How to Wash and Care for a Weighted Blanket

weighted blanket in a laundry basket

​The Spruce / Erica Lang

Project Overview
  • Working Time: 1 - 2 hrs
  • Total Time: 1 hr - 2 days
  • Skill Level: Beginner
  • Estimated Cost: $0-$10

Once you've discovered the benefits of using your weighted blanket, you may wonder if you can wash it like your comforters, quilts, and throw blankets. This popular type of bedding is helpful for many people in promoting better sleep, relieving anxiety, and lessening aches and pains—but it also requires specific cleaning steps to stay in good shape.

Thankfully, cleaning your weighted blanket is easy with the proper techniques. Always read the care label to determine whether the blanket should be hand-washed, machine-washed, or dry-cleaned, and allow plenty of drying time (up to 48 hours).

What Is a Weighted Blanket?

Weighted blankets are designed to be heavy, often weighing between five and 30 pounds to create deep pressure stimulation and a relaxing feeling. While almost all outer fabrics are washable, the filling that adds the weight may not be.

Washability of Weighted Blanket Fillers
Microglass beads Hand wash only, air-dry or tumble low
Plastic pellets Washable in cold water only, air-dry
Steel shot beads Hand or machine wash, air-dry
Smooth pebbles Hand wash only, air-dry
Organic material (corn, beans, rice) Not washable, spot clean only
Sand Not washable, spot clean only

At home, you will have the best outcome if you have a front-load washer or top-load washer without a center agitator. Be sure that the capacity of your washer can handle the size of the blanket. If not, you should wash the blanket by hand in the bathtub or head to a laundromat to use a larger machine.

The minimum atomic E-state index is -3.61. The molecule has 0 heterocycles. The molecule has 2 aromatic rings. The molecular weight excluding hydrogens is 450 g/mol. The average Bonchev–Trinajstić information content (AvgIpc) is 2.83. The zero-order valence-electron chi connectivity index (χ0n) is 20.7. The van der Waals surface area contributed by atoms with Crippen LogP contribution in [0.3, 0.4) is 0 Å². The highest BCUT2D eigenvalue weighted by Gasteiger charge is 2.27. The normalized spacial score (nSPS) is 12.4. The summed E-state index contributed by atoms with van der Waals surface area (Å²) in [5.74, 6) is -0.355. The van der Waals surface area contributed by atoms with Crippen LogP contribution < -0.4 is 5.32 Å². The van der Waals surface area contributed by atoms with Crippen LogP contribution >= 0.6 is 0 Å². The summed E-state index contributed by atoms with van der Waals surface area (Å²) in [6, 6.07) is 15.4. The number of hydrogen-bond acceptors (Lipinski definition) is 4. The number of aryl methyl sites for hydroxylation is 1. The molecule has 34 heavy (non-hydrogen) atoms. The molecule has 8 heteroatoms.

How Often Should You Wash a Weighted Blanket?

How often to wash your weighted blanket depends on how often you use it. For average to rare use, wash the cover monthly to seasonally. Wash the blanket itself seasonally to annually. With daily use, it's best to clean your blanket's cover weekly to bi-weekly and wash the blanket every few months.

What You'll Need

Equipment / Tools

  • Large capacity washing machine
  • Bathtub
  • Large, sturdy drying rack
  • Plastic sheeting or tarp


  • Gentle laundry detergent
  • Enzyme-based stain remover


materials for washing a weighted blanket
​The Spruce / Erica Lang
How to Wash a Weighted Blanket
Detergent Gentle laundry detergent
Water Temperature Cold to lukewarm
Cycle Type Gentle, hand-wash, or normal
Drying Cycle Type Low to medium heat or air-dry only
Special Treatments Pre-treat stains
Iron Settings Not recommended; iron covers only
How Often to Wash Depending on use: Weekly to seasonally (blanket cover); seasonally to annually (blanket itself)

Pre-Washing Instructions

  1. Remove Outer Cover

    Take the cover off the blanket. Many weighted blankets have a duvet-like cover that can be removed. There are usually inner ties that should be loosened before removing the cover. Unless there has been a liquid spill or urine accident, only the cover will need to be washed regularly.

    The cover should be washed separately from the weighted blanket.

    removing the outer cover of the blanket
    ​The Spruce / Erica Lang 
  2. Determine the Fiber Content of the Fabric

    Whether the covering is removable or not, you need to know the fiber content to choose the best cleaning method. Check the blanket's care label to determine the right option.

    viewing the care label of a blanket
    ​The Spruce / Erica Lang
    How to Wash by Cover Fabric